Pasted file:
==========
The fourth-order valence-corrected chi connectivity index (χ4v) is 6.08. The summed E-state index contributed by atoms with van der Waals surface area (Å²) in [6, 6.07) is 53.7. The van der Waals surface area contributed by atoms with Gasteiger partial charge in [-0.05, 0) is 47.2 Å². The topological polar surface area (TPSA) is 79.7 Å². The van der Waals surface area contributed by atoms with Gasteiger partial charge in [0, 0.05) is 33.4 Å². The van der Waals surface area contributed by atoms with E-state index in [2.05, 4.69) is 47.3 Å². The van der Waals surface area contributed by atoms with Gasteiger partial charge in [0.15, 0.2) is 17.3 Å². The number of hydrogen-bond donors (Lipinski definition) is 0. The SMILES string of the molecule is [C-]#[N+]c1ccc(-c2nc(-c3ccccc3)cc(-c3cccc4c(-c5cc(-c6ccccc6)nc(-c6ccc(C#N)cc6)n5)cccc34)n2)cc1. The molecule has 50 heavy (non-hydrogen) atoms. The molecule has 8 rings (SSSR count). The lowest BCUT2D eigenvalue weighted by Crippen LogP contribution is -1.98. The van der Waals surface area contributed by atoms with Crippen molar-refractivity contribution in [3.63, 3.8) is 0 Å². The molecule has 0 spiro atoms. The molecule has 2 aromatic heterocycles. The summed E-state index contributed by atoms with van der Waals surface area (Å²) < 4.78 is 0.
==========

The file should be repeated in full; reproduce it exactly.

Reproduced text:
The fourth-order valence-corrected chi connectivity index (χ4v) is 6.08. The summed E-state index contributed by atoms with van der Waals surface area (Å²) in [6, 6.07) is 53.7. The van der Waals surface area contributed by atoms with Gasteiger partial charge in [-0.05, 0) is 47.2 Å². The topological polar surface area (TPSA) is 79.7 Å². The van der Waals surface area contributed by atoms with Gasteiger partial charge in [0, 0.05) is 33.4 Å². The van der Waals surface area contributed by atoms with E-state index in [2.05, 4.69) is 47.3 Å². The van der Waals surface area contributed by atoms with Gasteiger partial charge in [0.15, 0.2) is 17.3 Å². The number of hydrogen-bond donors (Lipinski definition) is 0. The SMILES string of the molecule is [C-]#[N+]c1ccc(-c2nc(-c3ccccc3)cc(-c3cccc4c(-c5cc(-c6ccccc6)nc(-c6ccc(C#N)cc6)n5)cccc34)n2)cc1. The molecule has 50 heavy (non-hydrogen) atoms. The molecule has 8 rings (SSSR count). The lowest BCUT2D eigenvalue weighted by Crippen LogP contribution is -1.98. The van der Waals surface area contributed by atoms with Crippen molar-refractivity contribution in [3.63, 3.8) is 0 Å². The molecule has 0 spiro atoms. The molecule has 2 aromatic heterocycles. The summed E-state index contributed by atoms with van der Waals surface area (Å²) < 4.78 is 0.